Links roundup for 9 May 2012

Here’s a roundup of stories about rare fandom activities that might be of interest to fans:

  • As this article at the Daily Beast points out, “The surprise revival of Tupac Shakur in hologram form at Coachella…stunned audiences–but Japan’s been onto the hologram game for years.” The article discusses concerts performed by fictional character Hatsune Miku. “Though her voice is sampled from Japanese voice actress Saki Fujita, Miku is literally the collective product of her legions of fans…who create her songs and videos via collaborative websites…One Miku enthusiast might compose an original song for her using Vocaloid, for example, and then upload it for others to hear. That song might then inspire illustrations, videos, or remixes from other fans…It’s the perfect formula: Miku gives fans exactly the music they want without the scandals and dramatics of real-life pop stars and all their real-life flaws.”
  • Fans of inanimate objects are legion as well. In a live-tweeted story, The Washington Post covered the journey of the space shuttle Discovery on its way to its future museum home in Washington, DC. “To the delight of fans on the ground, the shuttle completed extra passes over the National Mall and Dulles.” The article wrote about varied people stopping their day or setting aside time to try and catch sight of the shuttle’s journey. “At the National Mall, cheers, whoops, and hollers erupted from the crowd, entranced by the sight of a space shuttle anchored precariously on the back of a 747. ‘It’s a spectacular view to see the big shuttle on the back of a 747,’ said JJ Morgan, a 70-year-old Silver Spring resident…His wife, Carol, was a little less jubilant. ‘I’m a little sad because I can remember when the space program first started, and I’ll miss it. I’ll miss following it.'”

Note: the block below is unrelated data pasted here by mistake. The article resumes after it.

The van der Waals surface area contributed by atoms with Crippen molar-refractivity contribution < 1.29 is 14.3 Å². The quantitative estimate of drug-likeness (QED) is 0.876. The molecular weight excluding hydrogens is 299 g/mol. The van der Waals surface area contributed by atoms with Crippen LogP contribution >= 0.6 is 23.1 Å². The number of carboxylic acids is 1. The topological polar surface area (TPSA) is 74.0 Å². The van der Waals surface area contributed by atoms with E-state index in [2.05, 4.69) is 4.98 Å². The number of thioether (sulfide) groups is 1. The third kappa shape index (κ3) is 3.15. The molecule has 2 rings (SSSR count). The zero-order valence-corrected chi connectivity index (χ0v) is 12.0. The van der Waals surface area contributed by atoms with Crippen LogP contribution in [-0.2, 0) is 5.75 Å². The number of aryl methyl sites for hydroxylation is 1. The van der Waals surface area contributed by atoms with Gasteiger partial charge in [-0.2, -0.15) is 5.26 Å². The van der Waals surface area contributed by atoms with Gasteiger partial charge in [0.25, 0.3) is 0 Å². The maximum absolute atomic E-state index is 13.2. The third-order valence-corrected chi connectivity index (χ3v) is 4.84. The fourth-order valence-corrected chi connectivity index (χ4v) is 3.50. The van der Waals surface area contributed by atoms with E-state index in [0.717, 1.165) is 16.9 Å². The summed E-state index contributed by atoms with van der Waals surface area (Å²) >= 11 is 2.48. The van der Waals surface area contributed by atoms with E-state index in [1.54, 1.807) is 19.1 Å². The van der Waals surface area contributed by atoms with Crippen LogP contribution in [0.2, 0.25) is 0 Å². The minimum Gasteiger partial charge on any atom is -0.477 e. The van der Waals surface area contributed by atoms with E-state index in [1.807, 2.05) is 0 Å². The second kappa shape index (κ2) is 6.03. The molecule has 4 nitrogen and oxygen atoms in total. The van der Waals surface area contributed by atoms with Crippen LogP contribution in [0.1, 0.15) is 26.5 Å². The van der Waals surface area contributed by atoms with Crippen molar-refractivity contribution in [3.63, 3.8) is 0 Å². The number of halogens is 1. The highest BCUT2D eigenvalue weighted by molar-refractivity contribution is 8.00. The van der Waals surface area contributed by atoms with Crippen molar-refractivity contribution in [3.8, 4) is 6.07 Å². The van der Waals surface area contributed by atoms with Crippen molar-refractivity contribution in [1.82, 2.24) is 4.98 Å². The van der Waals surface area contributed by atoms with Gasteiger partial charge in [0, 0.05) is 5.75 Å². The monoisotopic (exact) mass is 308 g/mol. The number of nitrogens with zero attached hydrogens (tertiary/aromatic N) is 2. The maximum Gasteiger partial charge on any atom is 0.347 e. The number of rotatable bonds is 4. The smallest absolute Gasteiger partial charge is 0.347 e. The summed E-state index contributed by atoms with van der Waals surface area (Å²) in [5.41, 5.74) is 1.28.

• “Nerdcore rapper” Adam WarRock has written songs about various TV shows such as Parks and Recreation, Downton Abbey, and Justified, but it was his rap inspired by Ta-Nehisi Coates, a senior editor at The Atlantic, that made the news. Coates is a favorite blogger of WarRock’s, one who WarRock sees as “a welcome and comforting voice when it comes to speaking on race and America, specifically America’s complex relationship when it comes to race in all elements of our culture and ethics.” The rap, called “Ta-Nehisi,””came partly out of [WarRock’s] own struggles with racial identity” growing up as an Asian American in Memphis, Tennessee. But “even though ‘Ta-Nehisi’ covers more serious territory, WarRock still found room in the final stanza to squeeze in one TV reference, a nod to HBO’s The Wire.”
  • turned to a museum owner to discuss Three Stooges fandom as the new Stooges film adventure opened in theaters. Said owner of the “Stoogeum” Gary Lassin, “‘Half thought it was blasphemy to try and make the movie, half were eager looking forward to it. Now that people have seen it, the people looking forward to it liked it, the people who weren’t looking forward to it weren’t going to see or didn’t like it.’ Lassin hits the nail on the head: babyboomers who grew up on Stooges aren’t that different than the target demographic that clamors for the latest comic book movie or installment of Twilight. They just haven’t had a movie to flock to the last few decades.”

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